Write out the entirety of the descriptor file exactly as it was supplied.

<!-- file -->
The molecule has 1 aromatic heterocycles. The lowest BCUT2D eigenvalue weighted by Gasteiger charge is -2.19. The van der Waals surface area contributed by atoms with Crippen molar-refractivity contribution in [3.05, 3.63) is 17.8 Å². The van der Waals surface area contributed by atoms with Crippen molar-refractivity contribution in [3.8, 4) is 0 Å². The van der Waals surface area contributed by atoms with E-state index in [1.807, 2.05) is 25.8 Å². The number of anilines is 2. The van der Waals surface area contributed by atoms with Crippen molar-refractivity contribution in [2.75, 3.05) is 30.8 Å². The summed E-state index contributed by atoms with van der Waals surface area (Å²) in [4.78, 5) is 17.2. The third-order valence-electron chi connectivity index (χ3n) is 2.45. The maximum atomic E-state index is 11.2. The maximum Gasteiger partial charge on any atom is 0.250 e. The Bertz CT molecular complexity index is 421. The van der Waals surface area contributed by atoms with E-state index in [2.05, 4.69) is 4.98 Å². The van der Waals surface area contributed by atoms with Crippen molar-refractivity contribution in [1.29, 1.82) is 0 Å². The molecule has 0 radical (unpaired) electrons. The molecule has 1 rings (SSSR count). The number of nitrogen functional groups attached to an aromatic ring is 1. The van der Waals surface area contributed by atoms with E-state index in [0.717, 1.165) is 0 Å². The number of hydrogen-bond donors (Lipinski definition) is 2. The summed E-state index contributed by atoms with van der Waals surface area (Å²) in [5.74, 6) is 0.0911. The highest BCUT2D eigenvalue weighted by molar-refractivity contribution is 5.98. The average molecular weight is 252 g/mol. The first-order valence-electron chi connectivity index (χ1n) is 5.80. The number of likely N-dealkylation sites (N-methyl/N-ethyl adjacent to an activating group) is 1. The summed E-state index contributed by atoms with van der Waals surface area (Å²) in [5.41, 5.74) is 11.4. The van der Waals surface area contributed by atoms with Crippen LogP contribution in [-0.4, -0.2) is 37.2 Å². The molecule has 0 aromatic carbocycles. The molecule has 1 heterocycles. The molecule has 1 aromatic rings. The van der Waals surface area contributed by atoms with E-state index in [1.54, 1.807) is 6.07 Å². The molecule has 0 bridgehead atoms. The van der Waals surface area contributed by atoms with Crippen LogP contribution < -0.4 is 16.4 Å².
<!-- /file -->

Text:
The molecule has 1 aromatic heterocycles. The lowest BCUT2D eigenvalue weighted by Gasteiger charge is -2.19. The van der Waals surface area contributed by atoms with Crippen molar-refractivity contribution in [3.05, 3.63) is 17.8 Å². The van der Waals surface area contributed by atoms with Crippen molar-refractivity contribution in [3.8, 4) is 0 Å². The van der Waals surface area contributed by atoms with E-state index in [1.807, 2.05) is 25.8 Å². The number of anilines is 2. The van der Waals surface area contributed by atoms with Crippen molar-refractivity contribution in [2.75, 3.05) is 30.8 Å². The summed E-state index contributed by atoms with van der Waals surface area (Å²) in [4.78, 5) is 17.2. The third-order valence-electron chi connectivity index (χ3n) is 2.45. The maximum atomic E-state index is 11.2. The maximum Gasteiger partial charge on any atom is 0.250 e. The Bertz CT molecular complexity index is 421. The van der Waals surface area contributed by atoms with E-state index in [2.05, 4.69) is 4.98 Å². The van der Waals surface area contributed by atoms with Crippen molar-refractivity contribution in [1.29, 1.82) is 0 Å². The molecule has 0 radical (unpaired) electrons. The molecule has 1 rings (SSSR count). The number of nitrogen functional groups attached to an aromatic ring is 1. The van der Waals surface area contributed by atoms with E-state index in [0.717, 1.165) is 0 Å². The number of hydrogen-bond donors (Lipinski definition) is 2. The summed E-state index contributed by atoms with van der Waals surface area (Å²) in [5.74, 6) is 0.0911. The highest BCUT2D eigenvalue weighted by molar-refractivity contribution is 5.98. The average molecular weight is 252 g/mol. The first-order valence-electron chi connectivity index (χ1n) is 5.80. The number of likely N-dealkylation sites (N-methyl/N-ethyl adjacent to an activating group) is 1. The summed E-state index contributed by atoms with van der Waals surface area (Å²) in [5.41, 5.74) is 11.4. The van der Waals surface area contributed by atoms with Crippen LogP contribution in [-0.4, -0.2) is 37.2 Å². The molecule has 0 aromatic carbocycles. The molecule has 1 heterocycles. The molecule has 1 aromatic rings. The van der Waals surface area contributed by atoms with E-state index in [1.54, 1.807) is 6.07 Å². The molecule has 0 bridgehead atoms. The van der Waals surface area contributed by atoms with Crippen LogP contribution < -0.4 is 16.4 Å².